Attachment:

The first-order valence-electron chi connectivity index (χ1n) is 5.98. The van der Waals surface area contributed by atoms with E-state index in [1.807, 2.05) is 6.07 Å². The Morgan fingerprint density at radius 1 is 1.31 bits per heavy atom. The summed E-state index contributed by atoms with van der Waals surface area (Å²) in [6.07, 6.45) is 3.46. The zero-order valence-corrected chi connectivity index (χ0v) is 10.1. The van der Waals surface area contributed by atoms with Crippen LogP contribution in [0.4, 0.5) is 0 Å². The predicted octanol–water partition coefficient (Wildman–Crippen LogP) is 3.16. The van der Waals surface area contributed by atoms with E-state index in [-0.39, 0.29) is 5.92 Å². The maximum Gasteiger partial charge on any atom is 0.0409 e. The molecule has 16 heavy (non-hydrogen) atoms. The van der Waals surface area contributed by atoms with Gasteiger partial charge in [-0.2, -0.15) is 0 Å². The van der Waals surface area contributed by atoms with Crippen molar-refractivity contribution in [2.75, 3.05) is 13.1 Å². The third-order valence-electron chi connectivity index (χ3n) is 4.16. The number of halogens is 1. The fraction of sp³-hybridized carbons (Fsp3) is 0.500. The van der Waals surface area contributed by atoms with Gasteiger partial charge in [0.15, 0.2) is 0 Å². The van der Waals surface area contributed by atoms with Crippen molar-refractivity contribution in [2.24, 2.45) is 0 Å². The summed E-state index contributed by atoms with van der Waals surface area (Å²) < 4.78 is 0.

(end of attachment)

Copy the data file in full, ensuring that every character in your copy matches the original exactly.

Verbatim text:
The first-order valence-electron chi connectivity index (χ1n) is 5.98. The van der Waals surface area contributed by atoms with E-state index in [1.807, 2.05) is 6.07 Å². The Morgan fingerprint density at radius 1 is 1.31 bits per heavy atom. The summed E-state index contributed by atoms with van der Waals surface area (Å²) in [6.07, 6.45) is 3.46. The zero-order valence-corrected chi connectivity index (χ0v) is 10.1. The van der Waals surface area contributed by atoms with Crippen LogP contribution in [0.4, 0.5) is 0 Å². The predicted octanol–water partition coefficient (Wildman–Crippen LogP) is 3.16. The van der Waals surface area contributed by atoms with E-state index in [-0.39, 0.29) is 5.92 Å². The maximum Gasteiger partial charge on any atom is 0.0409 e. The molecule has 16 heavy (non-hydrogen) atoms. The van der Waals surface area contributed by atoms with Gasteiger partial charge in [-0.2, -0.15) is 0 Å². The van der Waals surface area contributed by atoms with Crippen molar-refractivity contribution in [2.75, 3.05) is 13.1 Å². The third-order valence-electron chi connectivity index (χ3n) is 4.16. The number of halogens is 1. The fraction of sp³-hybridized carbons (Fsp3) is 0.500. The van der Waals surface area contributed by atoms with Gasteiger partial charge in [0.15, 0.2) is 0 Å². The van der Waals surface area contributed by atoms with Crippen molar-refractivity contribution in [2.24, 2.45) is 0 Å². The summed E-state index contributed by atoms with van der Waals surface area (Å²) < 4.78 is 0.